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From Wall Street to donuts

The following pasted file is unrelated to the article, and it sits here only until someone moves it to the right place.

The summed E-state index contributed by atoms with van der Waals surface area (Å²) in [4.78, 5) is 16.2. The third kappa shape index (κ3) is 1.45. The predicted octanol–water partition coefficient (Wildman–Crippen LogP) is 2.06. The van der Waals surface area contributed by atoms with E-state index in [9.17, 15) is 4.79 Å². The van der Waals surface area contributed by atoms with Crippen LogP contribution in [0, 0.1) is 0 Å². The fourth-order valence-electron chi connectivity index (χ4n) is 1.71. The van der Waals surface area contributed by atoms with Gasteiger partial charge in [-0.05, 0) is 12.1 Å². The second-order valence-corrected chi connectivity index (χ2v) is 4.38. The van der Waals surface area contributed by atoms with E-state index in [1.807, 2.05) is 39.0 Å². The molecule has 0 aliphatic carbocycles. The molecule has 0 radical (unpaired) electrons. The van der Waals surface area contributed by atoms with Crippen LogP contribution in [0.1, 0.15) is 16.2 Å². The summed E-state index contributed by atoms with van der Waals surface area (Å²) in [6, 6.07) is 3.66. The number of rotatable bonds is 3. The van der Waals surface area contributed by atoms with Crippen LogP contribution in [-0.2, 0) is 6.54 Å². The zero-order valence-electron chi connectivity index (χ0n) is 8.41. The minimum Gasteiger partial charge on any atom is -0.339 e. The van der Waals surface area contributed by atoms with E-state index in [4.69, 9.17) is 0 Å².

One morning in the spring of 2005, Jerry Dupree woke up to find a lump on his neck the size of a marble. By noon, he said the lump had grown to the size of a golf ball.After seeing several doctors and receiving several opinions, Dupree found himself at a dermatologist’s office. When the lump couldn’t be biopsied, Dupree opted to have it removed. Although his blood work never showed anything of concern, a follow-up scan showed that his abdomen, arm pit and neck were riddled with stage 3 lymphoma.ìI was feeling fine,î Dupree said. The lump was the only indication that something was wrong. In June 2005, he started chemotherapy through the Rocky Mountain Cancer Center and returned every three weeks for treatments. ìThe nurse said, ‘We try to bring you as close to death as possible, then we bring you back,’î Dupree said.He had his final treatment right before Christmas that year, and a scan in early 2006 showed that the cancer was completely gone. Now, Dupree goes for yearly scans.Five years later, his scans are still clean. Dupree’s life hasn’t slowed down, however. Having recently opened Southern Maid Donuts in Falcon, he said things have been as busy as ever. ìI knew it was now or never to pursue my dream,î he said.As a former configuration manager for Verizon, the idea of finding what he wanted to do with his life was always in the back of his mind, Dupree said. ìI worked for Verizon from 2000 to December of 2010. I got the ‘hint’ that our group would be moving to India,î he said. ìThen one day, I got a call saying I was no longer needed. The call was coming from India.îThat call sealed his fate. Dupree, who had already talked with the Southern Maid Donuts franchise about opening a store, called them up and said, ìI’m in.îAs a graduate of Louisiana State University, Dupree holds a degree in finance. ìI always thought I wanted to be a Wall Street tycoon,î he said. ìThis was right about when the movie ‘Wall Street’ came out, and I thought that looked fun.î He worked as a federal funds broker, mainly with banks and credit unions. ìI just wasn’t good at it,î Dupree said. ìYou had to be very pushy. My boss was very nice and said, ‘You’re just not good at this.’îDupree said his boss made a call to Electronic Data Systems, which offered him a job plus training. ìThey taught you everything they want you to know,î he said. After staying with EDS for 22 years, Dupree switched to Verizon, which was MCI at the time.The switch brought Dupree and his family to Falcon in 2000. While working for Verizon, Dupree also ran a part-time handyman business at night and on the weekends called Dupree’s Home Improvement. ìMy dad had an air conditioning business in Louisiana, and he taught me that if you put your name on (the business), the work better be good,î he said.ìWith the home improvement company, I knew the economy was bad; and, after big jobs, I was worn out. I knew I didn’t want to do this in 10 years.îHaving grown up in Shreveport, La., Dupree was familiar with the Southern Maid Donuts Co. He and his wife, Melva, traveled around the country looking at other stores. ìThat’s when I decided that this was what I wanted to do if I ever got laid off,î he said.After that fateful call from India informing him that he was out of a job, Dupree weighed his options. ìI thought if I go back and get another job, I’m still not going to like it,î he said. Dupree decided to jump in head first with Southern Maid.He was ready to sign the lease on another location off Austin Bluffs and Academy Boulevard in Colorado Springs, but the lease was rejected. The Duprees drove around one night looking at other locations. As they were heading back to Falcon, they decided to detour toward Wal-Mart and check out the area. They spotted their current location and ìwithin a weekî they signed a lease, he said.Dupree said he strives to make his shop a family business. His oldest daughter, Helen, lives in Denver and helps when she can. Dupree’s middle child, Heather, ìreally makes everything run,î he said. She works on weekends and three mornings during the week, and then heads to Sand Creek High School. Dupree’s son, Phillip, is a freshman at Sand Creek and works three to four evenings a week. His wife works as a speech assistant so she doesn’t have much time to help, but she has supported him every step of the way, Dupree said.ì(Our kids) like it being a family business,î he said. ìAll of them know how to work, work hard and know that if they want something, they’re going to have to work for the money.îDupree said he relied on his Christian faith to help him make the decision to open his Southern Maid Donut shop. ìI’m a Christian and my faith is very important to me,î he said. ìThe decision to open a store was a very huge step of faith for all of us.î

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